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BB_470 said: Posted on: 24/06/2010 00:00

Dear Landlords,

The new higher rate could still effect you even though you are a lower rate tax payer!! Go to today's The Telegraph (24/06/10) some of which I have reproduced here:

...'accountants gave warning that many basic-rate taxpayers could have been misled by Mr Osborne's statement during the Budget.
The Chancellor said: "Low and middle income savers who pay income tax at the basic rate make up over half of all capital gains taxpayers. They will continue to pay tax on their capital gains at 18 per cent."
Frank Nash, partner at Blick Rothenberg, said: "They may well be basic rate taxpayers, but any gains they make on selling an asset is treated by the taxman as if it were income. This could well force them into a higher-rate tax bracket.
"With shares and antiques, that's fine because you can sell a little bit at a time and make sure you don't go into the higher rate. But with property there's nothing you can do about it. You have to sell all of the property at once.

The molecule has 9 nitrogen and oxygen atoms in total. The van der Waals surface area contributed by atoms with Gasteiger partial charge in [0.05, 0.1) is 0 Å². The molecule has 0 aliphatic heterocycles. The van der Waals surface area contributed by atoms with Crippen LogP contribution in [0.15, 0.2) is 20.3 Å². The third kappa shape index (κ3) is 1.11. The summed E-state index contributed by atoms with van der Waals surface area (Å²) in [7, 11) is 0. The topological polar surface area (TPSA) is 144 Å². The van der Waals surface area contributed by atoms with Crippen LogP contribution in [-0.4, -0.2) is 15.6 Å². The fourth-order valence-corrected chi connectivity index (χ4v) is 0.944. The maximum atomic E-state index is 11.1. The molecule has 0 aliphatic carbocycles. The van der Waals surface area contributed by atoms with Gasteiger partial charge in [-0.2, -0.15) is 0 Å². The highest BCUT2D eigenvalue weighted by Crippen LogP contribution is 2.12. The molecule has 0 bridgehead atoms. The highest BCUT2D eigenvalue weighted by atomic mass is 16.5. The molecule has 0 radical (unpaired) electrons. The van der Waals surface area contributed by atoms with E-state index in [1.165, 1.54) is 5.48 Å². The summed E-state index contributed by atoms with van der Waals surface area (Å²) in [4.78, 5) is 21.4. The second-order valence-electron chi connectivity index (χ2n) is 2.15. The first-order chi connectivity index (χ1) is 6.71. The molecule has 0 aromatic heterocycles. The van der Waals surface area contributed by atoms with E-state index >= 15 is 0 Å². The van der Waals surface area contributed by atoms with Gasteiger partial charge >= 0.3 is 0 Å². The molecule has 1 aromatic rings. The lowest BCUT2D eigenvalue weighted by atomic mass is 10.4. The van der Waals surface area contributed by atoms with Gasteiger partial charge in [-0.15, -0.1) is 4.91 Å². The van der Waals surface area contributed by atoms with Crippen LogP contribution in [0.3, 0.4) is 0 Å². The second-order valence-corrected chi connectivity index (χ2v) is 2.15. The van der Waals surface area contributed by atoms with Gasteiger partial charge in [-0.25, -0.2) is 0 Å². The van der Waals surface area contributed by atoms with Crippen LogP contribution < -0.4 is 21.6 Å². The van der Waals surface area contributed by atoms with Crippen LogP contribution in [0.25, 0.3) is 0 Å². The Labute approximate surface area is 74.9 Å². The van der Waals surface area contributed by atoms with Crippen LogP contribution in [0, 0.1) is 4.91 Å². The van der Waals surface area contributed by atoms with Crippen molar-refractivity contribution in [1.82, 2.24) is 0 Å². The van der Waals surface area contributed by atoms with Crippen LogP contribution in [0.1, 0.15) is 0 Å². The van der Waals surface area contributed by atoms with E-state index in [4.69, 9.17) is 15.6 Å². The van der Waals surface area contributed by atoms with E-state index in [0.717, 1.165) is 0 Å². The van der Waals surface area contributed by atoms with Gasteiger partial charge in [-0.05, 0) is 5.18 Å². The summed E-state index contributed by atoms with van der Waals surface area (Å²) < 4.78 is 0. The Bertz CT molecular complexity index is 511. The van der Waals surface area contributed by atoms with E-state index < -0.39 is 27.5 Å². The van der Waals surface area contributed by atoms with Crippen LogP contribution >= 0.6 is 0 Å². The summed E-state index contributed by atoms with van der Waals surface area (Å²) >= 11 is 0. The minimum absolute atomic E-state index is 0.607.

"The majority of long-term property investors will be pushed into the higher tax band."
The National Landlords Association said it believed "the vast majority" of Britain's one million buy-to-let landlords would, on selling their investment, fall into the higher 28 per cent rate, because most are long-term investors sitting on profits of well over the 10,100 threshold.
Someone earning 26,000 a year and normally a basic-rate taxpayer, for instance, will be pushed into the higher-rate bracket if they have a taxable profit of 12,000 or more, because this capital gain would push them into the higher-rate bracket which starts at 37,400.'


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